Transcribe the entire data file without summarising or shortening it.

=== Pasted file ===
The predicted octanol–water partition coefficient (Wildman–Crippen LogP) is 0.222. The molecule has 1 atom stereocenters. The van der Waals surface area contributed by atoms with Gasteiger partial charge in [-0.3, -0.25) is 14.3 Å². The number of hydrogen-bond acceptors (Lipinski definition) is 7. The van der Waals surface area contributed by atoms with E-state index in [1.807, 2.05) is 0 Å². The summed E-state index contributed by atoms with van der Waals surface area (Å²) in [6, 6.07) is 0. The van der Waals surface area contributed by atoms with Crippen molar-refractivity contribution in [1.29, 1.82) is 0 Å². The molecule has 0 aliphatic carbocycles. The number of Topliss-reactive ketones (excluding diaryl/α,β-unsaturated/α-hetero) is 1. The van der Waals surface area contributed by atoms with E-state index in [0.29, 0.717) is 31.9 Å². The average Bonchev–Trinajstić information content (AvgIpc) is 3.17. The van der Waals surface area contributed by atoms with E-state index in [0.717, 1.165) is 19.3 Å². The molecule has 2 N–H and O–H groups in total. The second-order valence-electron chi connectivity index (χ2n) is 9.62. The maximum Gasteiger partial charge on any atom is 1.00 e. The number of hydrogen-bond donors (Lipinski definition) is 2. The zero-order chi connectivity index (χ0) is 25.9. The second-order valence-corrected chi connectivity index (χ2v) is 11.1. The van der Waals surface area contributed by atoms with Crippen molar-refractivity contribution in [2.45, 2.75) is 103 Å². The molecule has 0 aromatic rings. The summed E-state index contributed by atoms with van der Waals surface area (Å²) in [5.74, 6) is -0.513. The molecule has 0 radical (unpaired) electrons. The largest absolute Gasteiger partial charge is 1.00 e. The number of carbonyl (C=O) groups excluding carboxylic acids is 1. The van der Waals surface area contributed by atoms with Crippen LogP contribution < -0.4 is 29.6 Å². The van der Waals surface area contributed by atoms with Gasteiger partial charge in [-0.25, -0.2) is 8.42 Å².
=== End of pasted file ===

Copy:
The predicted octanol–water partition coefficient (Wildman–Crippen LogP) is 0.222. The molecule has 1 atom stereocenters. The van der Waals surface area contributed by atoms with Gasteiger partial charge in [-0.3, -0.25) is 14.3 Å². The number of hydrogen-bond acceptors (Lipinski definition) is 7. The van der Waals surface area contributed by atoms with E-state index in [1.807, 2.05) is 0 Å². The summed E-state index contributed by atoms with van der Waals surface area (Å²) in [6, 6.07) is 0. The van der Waals surface area contributed by atoms with Crippen molar-refractivity contribution in [1.29, 1.82) is 0 Å². The molecule has 0 aliphatic carbocycles. The number of Topliss-reactive ketones (excluding diaryl/α,β-unsaturated/α-hetero) is 1. The van der Waals surface area contributed by atoms with E-state index in [0.29, 0.717) is 31.9 Å². The average Bonchev–Trinajstić information content (AvgIpc) is 3.17. The van der Waals surface area contributed by atoms with E-state index in [0.717, 1.165) is 19.3 Å². The molecule has 2 N–H and O–H groups in total. The second-order valence-electron chi connectivity index (χ2n) is 9.62. The maximum Gasteiger partial charge on any atom is 1.00 e. The number of hydrogen-bond donors (Lipinski definition) is 2. The zero-order chi connectivity index (χ0) is 25.9. The second-order valence-corrected chi connectivity index (χ2v) is 11.1. The van der Waals surface area contributed by atoms with Crippen molar-refractivity contribution in [2.45, 2.75) is 103 Å². The molecule has 0 aromatic rings. The summed E-state index contributed by atoms with van der Waals surface area (Å²) in [5.74, 6) is -0.513. The molecule has 0 radical (unpaired) electrons. The largest absolute Gasteiger partial charge is 1.00 e. The number of carbonyl (C=O) groups excluding carboxylic acids is 1. The van der Waals surface area contributed by atoms with Crippen LogP contribution < -0.4 is 29.6 Å². The van der Waals surface area contributed by atoms with Gasteiger partial charge in [-0.25, -0.2) is 8.42 Å².